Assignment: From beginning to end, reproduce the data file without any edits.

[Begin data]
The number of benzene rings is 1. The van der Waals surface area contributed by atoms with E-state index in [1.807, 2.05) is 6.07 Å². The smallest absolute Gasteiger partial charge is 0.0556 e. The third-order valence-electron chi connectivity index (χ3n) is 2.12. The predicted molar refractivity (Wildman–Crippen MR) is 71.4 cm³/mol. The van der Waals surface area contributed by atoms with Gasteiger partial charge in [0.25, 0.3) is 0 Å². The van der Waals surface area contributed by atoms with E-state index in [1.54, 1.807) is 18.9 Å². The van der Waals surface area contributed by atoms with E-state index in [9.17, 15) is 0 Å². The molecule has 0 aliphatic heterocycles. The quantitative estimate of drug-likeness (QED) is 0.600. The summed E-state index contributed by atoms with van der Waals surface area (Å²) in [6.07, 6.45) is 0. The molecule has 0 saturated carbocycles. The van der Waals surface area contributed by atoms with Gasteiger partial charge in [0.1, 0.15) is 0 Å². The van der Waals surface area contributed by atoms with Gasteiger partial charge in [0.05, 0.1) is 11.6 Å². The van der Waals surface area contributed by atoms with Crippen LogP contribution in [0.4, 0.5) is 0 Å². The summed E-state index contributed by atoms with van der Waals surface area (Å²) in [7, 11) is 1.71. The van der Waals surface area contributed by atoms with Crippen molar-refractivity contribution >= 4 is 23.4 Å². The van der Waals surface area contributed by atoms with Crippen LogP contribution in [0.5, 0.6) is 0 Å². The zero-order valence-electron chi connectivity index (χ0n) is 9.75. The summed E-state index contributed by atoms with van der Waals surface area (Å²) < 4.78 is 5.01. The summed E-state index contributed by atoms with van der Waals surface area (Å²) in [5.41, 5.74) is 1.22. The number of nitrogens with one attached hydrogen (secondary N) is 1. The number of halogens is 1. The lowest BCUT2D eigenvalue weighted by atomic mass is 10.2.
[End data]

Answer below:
The number of benzene rings is 1. The van der Waals surface area contributed by atoms with E-state index in [1.807, 2.05) is 6.07 Å². The smallest absolute Gasteiger partial charge is 0.0556 e. The third-order valence-electron chi connectivity index (χ3n) is 2.12. The predicted molar refractivity (Wildman–Crippen MR) is 71.4 cm³/mol. The van der Waals surface area contributed by atoms with Gasteiger partial charge in [0.25, 0.3) is 0 Å². The van der Waals surface area contributed by atoms with E-state index in [1.54, 1.807) is 18.9 Å². The van der Waals surface area contributed by atoms with E-state index in [9.17, 15) is 0 Å². The molecule has 0 aliphatic heterocycles. The quantitative estimate of drug-likeness (QED) is 0.600. The summed E-state index contributed by atoms with van der Waals surface area (Å²) in [6.07, 6.45) is 0. The molecule has 0 saturated carbocycles. The van der Waals surface area contributed by atoms with Gasteiger partial charge in [0.1, 0.15) is 0 Å². The van der Waals surface area contributed by atoms with Gasteiger partial charge in [0.05, 0.1) is 11.6 Å². The van der Waals surface area contributed by atoms with Crippen LogP contribution in [0.4, 0.5) is 0 Å². The summed E-state index contributed by atoms with van der Waals surface area (Å²) in [7, 11) is 1.71. The van der Waals surface area contributed by atoms with Crippen molar-refractivity contribution >= 4 is 23.4 Å². The van der Waals surface area contributed by atoms with Crippen LogP contribution in [0.5, 0.6) is 0 Å². The zero-order valence-electron chi connectivity index (χ0n) is 9.75. The summed E-state index contributed by atoms with van der Waals surface area (Å²) < 4.78 is 5.01. The summed E-state index contributed by atoms with van der Waals surface area (Å²) in [5.41, 5.74) is 1.22. The number of nitrogens with one attached hydrogen (secondary N) is 1. The number of halogens is 1. The lowest BCUT2D eigenvalue weighted by atomic mass is 10.2.